It is believed JCDecaux has been pressing to remove the payphones from the tender, arguing the City of Sydney holds no jurisdiction over them.

Sources said the face-off between JCDecaux and the City of Sydney has reached a stalemate and the only body that can decide are the courts.

Devaluing claim

Meanwhile, oOh!media, a rival bidder in the process, is arguing the City of Sydney is devaluing the tender if the payphones are not included because it would remove the number of available panels and it would allow a close rival to have prime real estate within the CBD. Sources said oOh!media is considering its legal position and believes the tender terms have favoured JCDecaux.

A legal battle over the process would be a messy outcome and could lead to the tender needing to be sent out a third time. The current process is already the second time bidders have been forced to submit expressions of interest.

Rival bidders have long been concerned about the JCDecaux payphone deal with Telstra, even before oOh!media bought Adshel for $570 million and JCDecaux acquired APN Outdoor in the middle of last year.

JCDecaux is believed to be arguing the upgraded digital panels with the payphones fall under the federal Telecommunications Act criteria for low-impact facilities (LIF), which are exempt from state and local council regulation. The act allows telcos to install payphones without council approval.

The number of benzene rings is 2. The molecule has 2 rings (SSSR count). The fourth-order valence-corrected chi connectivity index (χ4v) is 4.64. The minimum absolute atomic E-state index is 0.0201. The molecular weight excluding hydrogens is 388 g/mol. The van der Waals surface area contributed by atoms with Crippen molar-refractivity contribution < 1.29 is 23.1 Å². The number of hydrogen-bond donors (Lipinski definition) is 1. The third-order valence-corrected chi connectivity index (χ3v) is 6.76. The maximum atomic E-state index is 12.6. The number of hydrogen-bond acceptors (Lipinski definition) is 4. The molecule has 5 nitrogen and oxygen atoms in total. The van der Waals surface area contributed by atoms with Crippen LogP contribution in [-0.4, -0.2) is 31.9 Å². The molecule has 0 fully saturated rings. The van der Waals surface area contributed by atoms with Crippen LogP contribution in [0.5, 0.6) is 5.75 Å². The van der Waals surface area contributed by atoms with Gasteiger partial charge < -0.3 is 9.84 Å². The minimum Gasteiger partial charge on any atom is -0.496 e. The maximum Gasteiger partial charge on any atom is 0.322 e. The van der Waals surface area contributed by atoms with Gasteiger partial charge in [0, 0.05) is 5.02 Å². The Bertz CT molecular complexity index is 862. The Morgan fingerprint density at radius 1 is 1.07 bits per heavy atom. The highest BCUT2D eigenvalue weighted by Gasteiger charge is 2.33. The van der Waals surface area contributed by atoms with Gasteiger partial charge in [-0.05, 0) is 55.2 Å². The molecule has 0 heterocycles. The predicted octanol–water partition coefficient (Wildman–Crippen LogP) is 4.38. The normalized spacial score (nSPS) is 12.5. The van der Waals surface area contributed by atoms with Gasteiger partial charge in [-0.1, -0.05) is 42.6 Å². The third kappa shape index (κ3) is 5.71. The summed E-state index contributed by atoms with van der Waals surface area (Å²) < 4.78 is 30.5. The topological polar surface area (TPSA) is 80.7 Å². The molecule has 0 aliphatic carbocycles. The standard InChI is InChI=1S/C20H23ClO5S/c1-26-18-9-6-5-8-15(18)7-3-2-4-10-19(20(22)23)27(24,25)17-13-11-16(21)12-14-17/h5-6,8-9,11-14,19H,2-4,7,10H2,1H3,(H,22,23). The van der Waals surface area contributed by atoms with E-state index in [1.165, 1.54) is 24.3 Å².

City of Sydney is understood to be arguing the new panels do not meet the criteria for LIF and therefore fall under its jurisdiction. JCDecaux has held the City of Sydney contract since 1997 and is contracted until next year.

City of Sydney, JCDecaux and oOh!media declined to comment.

In September, the City of Melbourne indicated it was considering legal action against Telstra over its upgraded payphone network. The council indicated it was concerned about much larger digital advertising panels in 120 locations and believed each billboard could earn $8000 in revenue a week.

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